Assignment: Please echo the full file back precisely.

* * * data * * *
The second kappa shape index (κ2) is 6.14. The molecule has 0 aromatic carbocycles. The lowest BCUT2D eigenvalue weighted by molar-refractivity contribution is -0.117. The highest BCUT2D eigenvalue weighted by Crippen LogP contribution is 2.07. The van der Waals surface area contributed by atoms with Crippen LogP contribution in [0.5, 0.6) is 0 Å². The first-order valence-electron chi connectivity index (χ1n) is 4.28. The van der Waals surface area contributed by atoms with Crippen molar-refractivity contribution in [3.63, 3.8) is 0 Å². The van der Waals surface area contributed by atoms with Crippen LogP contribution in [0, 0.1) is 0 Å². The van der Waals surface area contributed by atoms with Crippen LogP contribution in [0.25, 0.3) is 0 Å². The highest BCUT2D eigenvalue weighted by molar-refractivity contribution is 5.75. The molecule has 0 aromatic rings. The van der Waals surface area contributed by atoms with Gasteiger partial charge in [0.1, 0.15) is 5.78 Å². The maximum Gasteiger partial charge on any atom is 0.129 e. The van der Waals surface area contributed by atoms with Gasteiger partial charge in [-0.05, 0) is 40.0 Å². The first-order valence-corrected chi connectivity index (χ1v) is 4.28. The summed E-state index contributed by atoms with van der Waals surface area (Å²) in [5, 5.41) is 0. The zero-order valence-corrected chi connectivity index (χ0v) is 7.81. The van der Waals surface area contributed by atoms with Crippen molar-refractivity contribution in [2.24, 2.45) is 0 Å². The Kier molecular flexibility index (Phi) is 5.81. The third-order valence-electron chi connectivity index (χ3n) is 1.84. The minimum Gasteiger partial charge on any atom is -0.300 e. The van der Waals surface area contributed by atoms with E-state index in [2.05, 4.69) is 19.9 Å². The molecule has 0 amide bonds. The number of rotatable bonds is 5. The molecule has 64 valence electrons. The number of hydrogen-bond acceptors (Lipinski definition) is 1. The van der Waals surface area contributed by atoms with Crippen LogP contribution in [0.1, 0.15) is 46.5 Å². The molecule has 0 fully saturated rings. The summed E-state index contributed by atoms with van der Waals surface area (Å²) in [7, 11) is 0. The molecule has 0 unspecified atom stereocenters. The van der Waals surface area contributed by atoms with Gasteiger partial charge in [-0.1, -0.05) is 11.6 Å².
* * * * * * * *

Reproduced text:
The second kappa shape index (κ2) is 6.14. The molecule has 0 aromatic carbocycles. The lowest BCUT2D eigenvalue weighted by molar-refractivity contribution is -0.117. The highest BCUT2D eigenvalue weighted by Crippen LogP contribution is 2.07. The van der Waals surface area contributed by atoms with Crippen LogP contribution in [0.5, 0.6) is 0 Å². The first-order valence-electron chi connectivity index (χ1n) is 4.28. The van der Waals surface area contributed by atoms with Crippen molar-refractivity contribution in [3.63, 3.8) is 0 Å². The van der Waals surface area contributed by atoms with Crippen LogP contribution in [0, 0.1) is 0 Å². The van der Waals surface area contributed by atoms with Crippen LogP contribution in [0.25, 0.3) is 0 Å². The highest BCUT2D eigenvalue weighted by molar-refractivity contribution is 5.75. The molecule has 0 aromatic rings. The van der Waals surface area contributed by atoms with Gasteiger partial charge in [0.1, 0.15) is 5.78 Å². The maximum Gasteiger partial charge on any atom is 0.129 e. The van der Waals surface area contributed by atoms with Gasteiger partial charge in [-0.05, 0) is 40.0 Å². The first-order valence-corrected chi connectivity index (χ1v) is 4.28. The summed E-state index contributed by atoms with van der Waals surface area (Å²) in [5, 5.41) is 0. The zero-order valence-corrected chi connectivity index (χ0v) is 7.81. The van der Waals surface area contributed by atoms with Crippen molar-refractivity contribution in [2.24, 2.45) is 0 Å². The Kier molecular flexibility index (Phi) is 5.81. The third-order valence-electron chi connectivity index (χ3n) is 1.84. The minimum Gasteiger partial charge on any atom is -0.300 e. The van der Waals surface area contributed by atoms with E-state index in [2.05, 4.69) is 19.9 Å². The molecule has 0 amide bonds. The number of rotatable bonds is 5. The molecule has 64 valence electrons. The number of hydrogen-bond acceptors (Lipinski definition) is 1. The van der Waals surface area contributed by atoms with Crippen LogP contribution in [0.1, 0.15) is 46.5 Å². The molecule has 0 fully saturated rings. The summed E-state index contributed by atoms with van der Waals surface area (Å²) in [7, 11) is 0. The molecule has 0 unspecified atom stereocenters. The van der Waals surface area contributed by atoms with Gasteiger partial charge in [-0.1, -0.05) is 11.6 Å².